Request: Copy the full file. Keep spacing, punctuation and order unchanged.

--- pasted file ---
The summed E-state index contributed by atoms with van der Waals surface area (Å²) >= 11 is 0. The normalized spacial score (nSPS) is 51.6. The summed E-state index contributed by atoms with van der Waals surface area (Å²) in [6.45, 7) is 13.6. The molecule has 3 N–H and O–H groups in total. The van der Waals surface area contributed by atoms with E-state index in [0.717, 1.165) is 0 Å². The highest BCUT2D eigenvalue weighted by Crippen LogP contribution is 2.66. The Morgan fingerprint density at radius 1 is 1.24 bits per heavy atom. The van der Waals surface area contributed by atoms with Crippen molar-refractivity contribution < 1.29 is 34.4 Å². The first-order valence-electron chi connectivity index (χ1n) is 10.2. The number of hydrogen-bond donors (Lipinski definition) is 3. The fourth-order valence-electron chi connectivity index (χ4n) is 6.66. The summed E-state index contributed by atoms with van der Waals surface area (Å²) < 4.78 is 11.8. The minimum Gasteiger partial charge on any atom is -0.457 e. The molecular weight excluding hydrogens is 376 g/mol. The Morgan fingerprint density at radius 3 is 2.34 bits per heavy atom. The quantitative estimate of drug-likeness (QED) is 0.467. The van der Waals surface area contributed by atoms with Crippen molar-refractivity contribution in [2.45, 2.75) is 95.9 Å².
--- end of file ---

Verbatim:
The summed E-state index contributed by atoms with van der Waals surface area (Å²) >= 11 is 0. The normalized spacial score (nSPS) is 51.6. The summed E-state index contributed by atoms with van der Waals surface area (Å²) in [6.45, 7) is 13.6. The molecule has 3 N–H and O–H groups in total. The van der Waals surface area contributed by atoms with E-state index in [0.717, 1.165) is 0 Å². The highest BCUT2D eigenvalue weighted by Crippen LogP contribution is 2.66. The Morgan fingerprint density at radius 1 is 1.24 bits per heavy atom. The van der Waals surface area contributed by atoms with Crippen molar-refractivity contribution < 1.29 is 34.4 Å². The first-order valence-electron chi connectivity index (χ1n) is 10.2. The number of hydrogen-bond donors (Lipinski definition) is 3. The fourth-order valence-electron chi connectivity index (χ4n) is 6.66. The summed E-state index contributed by atoms with van der Waals surface area (Å²) < 4.78 is 11.8. The minimum Gasteiger partial charge on any atom is -0.457 e. The molecular weight excluding hydrogens is 376 g/mol. The Morgan fingerprint density at radius 3 is 2.34 bits per heavy atom. The quantitative estimate of drug-likeness (QED) is 0.467. The van der Waals surface area contributed by atoms with Crippen molar-refractivity contribution in [2.45, 2.75) is 95.9 Å².